A federal judge has stopped the 2020 census from finishing at month's end and suspended a year-end deadline for delivering the numbers needed to decide how many seats each state gets in Congress. The preliminary injunction granted by U.S. District Judge Lucy Koh in California late Thursday orders the once-a-decade head count of every U.S. resident to continue through the end of October. Koh said the shortened schedule ordered by the Trump administration likely would produce inaccurate results. "An undercount in any locality matters greatly. Even a small undercount of a subset of the hard to count population would result in the loss of federal funding," Koh wrote. "These harms and others will last through 2030, if not later." Read more here.
This Saturday, September 26th from 5-8pm, Sunrise Seattle will be holding a hub strategy session. If you have an interest in helping our hub to craft a strategy for the months leading up to January 2021, we would love for you to join us! You can register here.
Why: We’ve done amazing work since Sunrise Seattle began, especially in the last few months. In order to continue showing up for the uprising for Black Lives and other movements across the city and organizing our generation, and do it even bigger and better over time; we need to unify our work around a long-term strategy. We need a clearer vision for how the Seattle hub will work towards building people power, political power, and the people’s alignment for a Green New Deal this fall, and Sunrise National just released a toolkit to help us do just that.
How: We'll be having a participatory session open to our entire hub, and we're also setting up systems for everyone to give input without having to make the meeting. To facilitate that, we're sharing the agenda for the strategy session, a shorter version of the Sunrise National Fall Strategy Guide, and an example strategy so every member can be involved and propose strategies.
There will be 3 more days for people to develop proposals for strategies or specific goals. These proposals will be discussed in the first strategy session to evaluate their strengths and weaknesses and develop our hub strategy and goals.
Once we have a first draft of our hub's strategy, it will be posted in the #strategic_planning_session channel on our Slack, and hub members will have a week to provide feedback in that Slack channel before our second strategy session, where we'll incorporate any feedback and come up with a final strategy. (Slack is a messaging tool we use to share ideas and collaborate - everyone is welcome to join.)
Please join the #strategic_planning_session channel on our Slack! The channel will be a place where people can discuss strategy, view other proposals, and build off each others’ ideas. Even if you can't come to the strategy session, you can develop proposals or explain your vision for our hub this fall in that channel, and your contributions will be taken into consideration during our planning session.
Excited but unsure of how to draft your own strategy proposal?: The Sunrise National fall strategy guide is a great resource for drafting your own proposals. In addition, our Trainings Team put together a document explaining the Act-Recruit-Train cycle that Sunrise uses, our theory of change, and key questions to keep in mind when drafting a proposal for a strategy or goal.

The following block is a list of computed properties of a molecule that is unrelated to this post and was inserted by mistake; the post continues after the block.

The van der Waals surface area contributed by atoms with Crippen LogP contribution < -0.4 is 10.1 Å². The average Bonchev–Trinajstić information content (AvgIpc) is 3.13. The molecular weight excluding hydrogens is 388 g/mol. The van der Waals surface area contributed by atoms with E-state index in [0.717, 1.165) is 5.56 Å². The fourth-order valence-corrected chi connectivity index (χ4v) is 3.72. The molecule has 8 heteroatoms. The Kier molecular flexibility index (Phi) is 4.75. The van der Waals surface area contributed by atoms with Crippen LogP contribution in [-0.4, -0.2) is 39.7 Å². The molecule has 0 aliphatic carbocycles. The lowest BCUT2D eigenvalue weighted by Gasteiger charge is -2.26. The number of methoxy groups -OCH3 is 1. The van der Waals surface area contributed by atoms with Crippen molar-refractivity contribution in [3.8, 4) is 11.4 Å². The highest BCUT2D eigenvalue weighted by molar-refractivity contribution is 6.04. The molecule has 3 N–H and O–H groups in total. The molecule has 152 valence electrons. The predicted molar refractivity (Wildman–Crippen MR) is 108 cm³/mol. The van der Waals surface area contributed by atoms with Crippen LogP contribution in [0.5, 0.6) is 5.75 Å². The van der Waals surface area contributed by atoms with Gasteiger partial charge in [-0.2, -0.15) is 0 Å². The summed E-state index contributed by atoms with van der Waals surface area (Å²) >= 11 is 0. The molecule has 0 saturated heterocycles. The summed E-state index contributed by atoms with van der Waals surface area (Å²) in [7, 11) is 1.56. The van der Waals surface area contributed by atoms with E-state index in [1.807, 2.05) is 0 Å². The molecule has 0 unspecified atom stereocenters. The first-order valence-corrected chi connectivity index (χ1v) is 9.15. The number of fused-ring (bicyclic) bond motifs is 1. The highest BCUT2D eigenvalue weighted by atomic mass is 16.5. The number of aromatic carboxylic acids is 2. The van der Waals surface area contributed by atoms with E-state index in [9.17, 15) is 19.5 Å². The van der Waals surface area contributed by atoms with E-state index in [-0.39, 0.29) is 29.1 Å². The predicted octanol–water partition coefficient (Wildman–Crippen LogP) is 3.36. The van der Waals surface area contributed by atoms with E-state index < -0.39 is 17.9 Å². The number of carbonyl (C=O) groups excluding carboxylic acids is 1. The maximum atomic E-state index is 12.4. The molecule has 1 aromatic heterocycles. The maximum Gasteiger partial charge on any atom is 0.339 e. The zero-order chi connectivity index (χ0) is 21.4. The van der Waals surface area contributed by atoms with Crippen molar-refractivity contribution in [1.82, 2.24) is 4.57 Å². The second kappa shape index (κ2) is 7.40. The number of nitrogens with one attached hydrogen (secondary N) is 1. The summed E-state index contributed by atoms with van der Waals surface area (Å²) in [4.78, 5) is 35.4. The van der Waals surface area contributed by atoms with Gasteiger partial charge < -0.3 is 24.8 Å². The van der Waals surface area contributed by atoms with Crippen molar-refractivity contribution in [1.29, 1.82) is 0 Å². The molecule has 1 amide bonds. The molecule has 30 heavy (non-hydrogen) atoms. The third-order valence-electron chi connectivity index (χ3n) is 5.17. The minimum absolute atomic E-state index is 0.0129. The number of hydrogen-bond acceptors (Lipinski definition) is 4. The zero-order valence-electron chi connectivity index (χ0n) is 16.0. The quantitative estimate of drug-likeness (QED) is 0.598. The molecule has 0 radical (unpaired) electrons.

Food is a big deal and the films presented in this festival will reveal the link between environmental injustice, climate change, food insecurity and white supremacy. The award-winning films will include "Gather," "Invisible Vegan," "Dolores" and "Urban Root". In addition the films, there will be interviews with the filmmakers themselves. Each film will be available for 24 hours each day of the festival timeframe. And, they are free! Sponsored by The Center for Biological Diversity. REGISTRATION & MORE INFO
By the end of April, nearly 200,000 leisure and hospitality workers across the state (more than half of the sector’s workforce, which is disproportionately made up of women and people of color) had lost their jobs, and employment levels in the sector are still down 32%, compared with 25.6% nationwide. Those working in the food preparation and serving industry are particularly hard hit. For the majority of the pandemic, dishwashers, cooks, bartenders, cafeteria workers and others in the industry have made up the largest percentage of Washington’s unemployed — even as Gov. Jay Inslee relaxed restrictions this summer, allowing dining rooms to reopen at reduced capacity. Read more here.
For more than 14 minutes, Seattle’s 68-year-old coach didn’t say one word about football or training camp or the upcoming opening game just two weeks and one day away—other than to mention he’s been coaching “since I was 13 years old coaching Pop Warner kids” in Marin County, California. For 14 minutes, 26 seconds, he took no questions. He described the pain and fear Black people, including his Seahawks players, live in daily (as of June, 70 of the 90 players on the team were Black men). He described the most immediate action they are taking for change. They all chose to be 100% registered to vote for Election Day instead of practicing Saturday. Read more here.
I have been in touch with the Seattle University Law School and the Housing Justice Project about training and placing court watchers in the King County eviction courts. Once the moratorium ends there will likely be a tsunami of eviction cases. Volunteer court watchers who sit in a courtroom and take notes not only provide us with data on racial bias and discrimination, but actually impact outcomes merely by being there. Experience has shown that judges, prosecutors, and attorneys who know that they are being watched and will be held accountable are more likely to take care to operate fairly and to follow reforms designed to improve our justice system. Housing Justice Project will provide training and volunteers will probably serve for half a day once a month. Background checks will be required.